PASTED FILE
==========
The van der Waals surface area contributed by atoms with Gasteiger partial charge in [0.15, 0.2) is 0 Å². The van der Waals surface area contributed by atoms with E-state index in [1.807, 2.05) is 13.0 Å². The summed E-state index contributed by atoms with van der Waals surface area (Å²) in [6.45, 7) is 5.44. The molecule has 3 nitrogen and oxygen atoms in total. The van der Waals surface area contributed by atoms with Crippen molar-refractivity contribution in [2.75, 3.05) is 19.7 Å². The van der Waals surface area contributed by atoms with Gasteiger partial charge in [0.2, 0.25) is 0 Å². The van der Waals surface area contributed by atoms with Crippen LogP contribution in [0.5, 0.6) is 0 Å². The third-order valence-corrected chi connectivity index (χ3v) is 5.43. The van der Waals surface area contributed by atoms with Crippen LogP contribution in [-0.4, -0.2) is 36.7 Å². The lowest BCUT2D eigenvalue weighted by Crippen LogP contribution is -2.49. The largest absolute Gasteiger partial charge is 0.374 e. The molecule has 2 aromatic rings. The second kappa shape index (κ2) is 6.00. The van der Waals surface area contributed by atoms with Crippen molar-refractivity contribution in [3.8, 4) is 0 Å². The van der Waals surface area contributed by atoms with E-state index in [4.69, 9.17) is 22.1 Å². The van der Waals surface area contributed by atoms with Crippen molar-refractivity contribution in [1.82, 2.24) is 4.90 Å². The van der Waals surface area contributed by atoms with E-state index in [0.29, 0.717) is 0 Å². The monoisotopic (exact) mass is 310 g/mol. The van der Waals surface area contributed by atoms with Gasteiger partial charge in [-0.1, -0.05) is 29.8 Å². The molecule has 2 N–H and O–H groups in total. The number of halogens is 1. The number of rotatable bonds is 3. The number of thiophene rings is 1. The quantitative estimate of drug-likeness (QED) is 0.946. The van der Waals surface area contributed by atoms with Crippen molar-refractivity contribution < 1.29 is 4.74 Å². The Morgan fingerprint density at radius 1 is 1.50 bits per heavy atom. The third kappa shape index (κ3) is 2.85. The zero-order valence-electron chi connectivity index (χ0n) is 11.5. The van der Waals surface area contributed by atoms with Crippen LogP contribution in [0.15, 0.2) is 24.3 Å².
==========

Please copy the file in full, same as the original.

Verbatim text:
The van der Waals surface area contributed by atoms with Gasteiger partial charge in [0.15, 0.2) is 0 Å². The van der Waals surface area contributed by atoms with E-state index in [1.807, 2.05) is 13.0 Å². The summed E-state index contributed by atoms with van der Waals surface area (Å²) in [6.45, 7) is 5.44. The molecule has 3 nitrogen and oxygen atoms in total. The van der Waals surface area contributed by atoms with Crippen molar-refractivity contribution in [2.75, 3.05) is 19.7 Å². The van der Waals surface area contributed by atoms with Gasteiger partial charge in [0.2, 0.25) is 0 Å². The van der Waals surface area contributed by atoms with Crippen LogP contribution in [0.5, 0.6) is 0 Å². The third-order valence-corrected chi connectivity index (χ3v) is 5.43. The van der Waals surface area contributed by atoms with Crippen LogP contribution in [-0.4, -0.2) is 36.7 Å². The lowest BCUT2D eigenvalue weighted by Crippen LogP contribution is -2.49. The largest absolute Gasteiger partial charge is 0.374 e. The molecule has 2 aromatic rings. The second kappa shape index (κ2) is 6.00. The van der Waals surface area contributed by atoms with Crippen molar-refractivity contribution in [3.8, 4) is 0 Å². The van der Waals surface area contributed by atoms with E-state index in [4.69, 9.17) is 22.1 Å². The van der Waals surface area contributed by atoms with Crippen molar-refractivity contribution in [1.82, 2.24) is 4.90 Å². The van der Waals surface area contributed by atoms with E-state index in [0.29, 0.717) is 0 Å². The monoisotopic (exact) mass is 310 g/mol. The van der Waals surface area contributed by atoms with Gasteiger partial charge in [-0.1, -0.05) is 29.8 Å². The molecule has 2 N–H and O–H groups in total. The number of halogens is 1. The number of rotatable bonds is 3. The number of thiophene rings is 1. The quantitative estimate of drug-likeness (QED) is 0.946. The van der Waals surface area contributed by atoms with Crippen molar-refractivity contribution < 1.29 is 4.74 Å². The Morgan fingerprint density at radius 1 is 1.50 bits per heavy atom. The third kappa shape index (κ3) is 2.85. The zero-order valence-electron chi connectivity index (χ0n) is 11.5. The van der Waals surface area contributed by atoms with Crippen LogP contribution in [0.15, 0.2) is 24.3 Å².